There are some views you just can't take in all at once. Like a dazzling sunset or breathtaking field of wildflowers—you just can't appreciate such beauty in the moment, a moment that is often over before you realize it, the forms and colors of that marvelous vista already fading in your memory. Perhaps it was with the goal of preserving such scenes that the first camera was invented, a goal that you may still share when you visit a place as beautiful as Big Bend and the surrounding area. Why not take a look through our new and improved photo galleries to see what amazing sights have been preserved by astounded visitors and appreciative locals? When you see the mountains, plains, flora, and fauna displayed in those images, you'll be glad the gallery contributors took their camera along.
Among the many activities available in Big Bend National Park that highlight the region's diversity of wildlife, birding can be enjoyable and promising. Big Bend engulfs a vast area, bounded by the the rushing Rio Grande valley to the south, containing high peaks in the Chisos Mountains, and boasting both desert and forest climates between the two. It embodies the very diversity that makes America great, providing countless opportunities to spot more than 450 birds in one area.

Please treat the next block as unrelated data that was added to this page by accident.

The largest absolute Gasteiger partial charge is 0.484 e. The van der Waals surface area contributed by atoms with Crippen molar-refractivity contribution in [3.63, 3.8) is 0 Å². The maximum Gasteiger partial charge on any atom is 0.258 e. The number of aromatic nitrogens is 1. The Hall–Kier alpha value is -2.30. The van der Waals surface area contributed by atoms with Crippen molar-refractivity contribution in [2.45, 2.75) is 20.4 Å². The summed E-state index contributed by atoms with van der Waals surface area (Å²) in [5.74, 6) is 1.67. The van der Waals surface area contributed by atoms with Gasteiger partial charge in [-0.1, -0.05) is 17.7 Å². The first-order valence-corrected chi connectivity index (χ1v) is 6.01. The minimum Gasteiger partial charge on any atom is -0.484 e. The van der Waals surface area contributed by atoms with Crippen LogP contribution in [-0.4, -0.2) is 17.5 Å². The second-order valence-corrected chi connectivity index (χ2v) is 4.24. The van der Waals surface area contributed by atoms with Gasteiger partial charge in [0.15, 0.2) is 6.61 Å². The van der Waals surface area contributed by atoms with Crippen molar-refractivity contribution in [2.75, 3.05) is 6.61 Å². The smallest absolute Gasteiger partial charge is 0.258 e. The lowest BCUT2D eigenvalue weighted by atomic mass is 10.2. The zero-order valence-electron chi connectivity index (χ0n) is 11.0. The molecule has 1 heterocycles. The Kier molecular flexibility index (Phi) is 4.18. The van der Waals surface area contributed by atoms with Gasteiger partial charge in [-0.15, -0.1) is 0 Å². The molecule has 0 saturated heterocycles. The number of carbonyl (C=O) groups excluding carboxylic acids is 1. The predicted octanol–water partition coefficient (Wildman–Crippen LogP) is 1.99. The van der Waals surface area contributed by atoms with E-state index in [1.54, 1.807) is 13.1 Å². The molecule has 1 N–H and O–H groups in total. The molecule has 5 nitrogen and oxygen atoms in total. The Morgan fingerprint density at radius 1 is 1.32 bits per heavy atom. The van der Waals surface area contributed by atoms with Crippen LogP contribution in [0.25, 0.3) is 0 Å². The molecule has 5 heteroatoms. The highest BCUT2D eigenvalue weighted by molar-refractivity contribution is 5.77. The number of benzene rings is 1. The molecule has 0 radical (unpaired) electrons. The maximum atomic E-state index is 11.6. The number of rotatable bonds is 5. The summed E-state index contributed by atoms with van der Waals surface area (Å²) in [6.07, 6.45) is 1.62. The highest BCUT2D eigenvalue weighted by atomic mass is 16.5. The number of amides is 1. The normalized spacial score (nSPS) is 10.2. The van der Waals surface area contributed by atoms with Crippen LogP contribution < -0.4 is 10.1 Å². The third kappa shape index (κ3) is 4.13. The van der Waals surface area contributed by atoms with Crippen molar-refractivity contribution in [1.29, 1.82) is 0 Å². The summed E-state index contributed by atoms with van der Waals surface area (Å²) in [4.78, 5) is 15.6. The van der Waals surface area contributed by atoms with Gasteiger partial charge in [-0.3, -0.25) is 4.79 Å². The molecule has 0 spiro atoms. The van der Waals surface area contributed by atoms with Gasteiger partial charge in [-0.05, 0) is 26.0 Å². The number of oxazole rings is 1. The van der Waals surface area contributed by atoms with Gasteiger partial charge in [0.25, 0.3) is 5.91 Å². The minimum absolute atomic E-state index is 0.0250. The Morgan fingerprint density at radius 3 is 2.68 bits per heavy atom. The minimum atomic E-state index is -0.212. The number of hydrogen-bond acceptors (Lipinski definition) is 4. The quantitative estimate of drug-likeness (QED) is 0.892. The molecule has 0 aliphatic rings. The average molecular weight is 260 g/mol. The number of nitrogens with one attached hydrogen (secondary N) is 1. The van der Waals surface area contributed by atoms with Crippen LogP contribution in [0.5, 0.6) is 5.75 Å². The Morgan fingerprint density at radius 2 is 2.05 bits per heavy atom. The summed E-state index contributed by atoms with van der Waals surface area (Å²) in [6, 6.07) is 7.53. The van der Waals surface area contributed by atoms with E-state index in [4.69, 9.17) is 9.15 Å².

What are your new year's resolutions for 2012? Did you keep your resolutions for 2011? While the top resolutions each year include losing weight, learning something new, traveling, or getting out of debt, here's a new challenge you can take on this year: spot all the bird species in Big Bend National Park.
Big Bend has some of the most spectacular scenery in Texas, if not the entire US. Our big sky country rivals any other state and our night skies are as dark as anywhere for excellent star gazing. The beautiful light and great scenery make for a photographer’s paradise.
There are many things you may love to do in Big Bend National Park in the heat of summer, but running or jogging is probably not one of them. With 90+ degree temperatures, there simply is no such thing as a nice July run in West Texas. With the dry weather we've had this year, you have truly hostile workout conditions. That all changes this time of year, though, as temperatures drop and the sun gives us a break for a few months. What a great time to get out on some trails in Big Bend!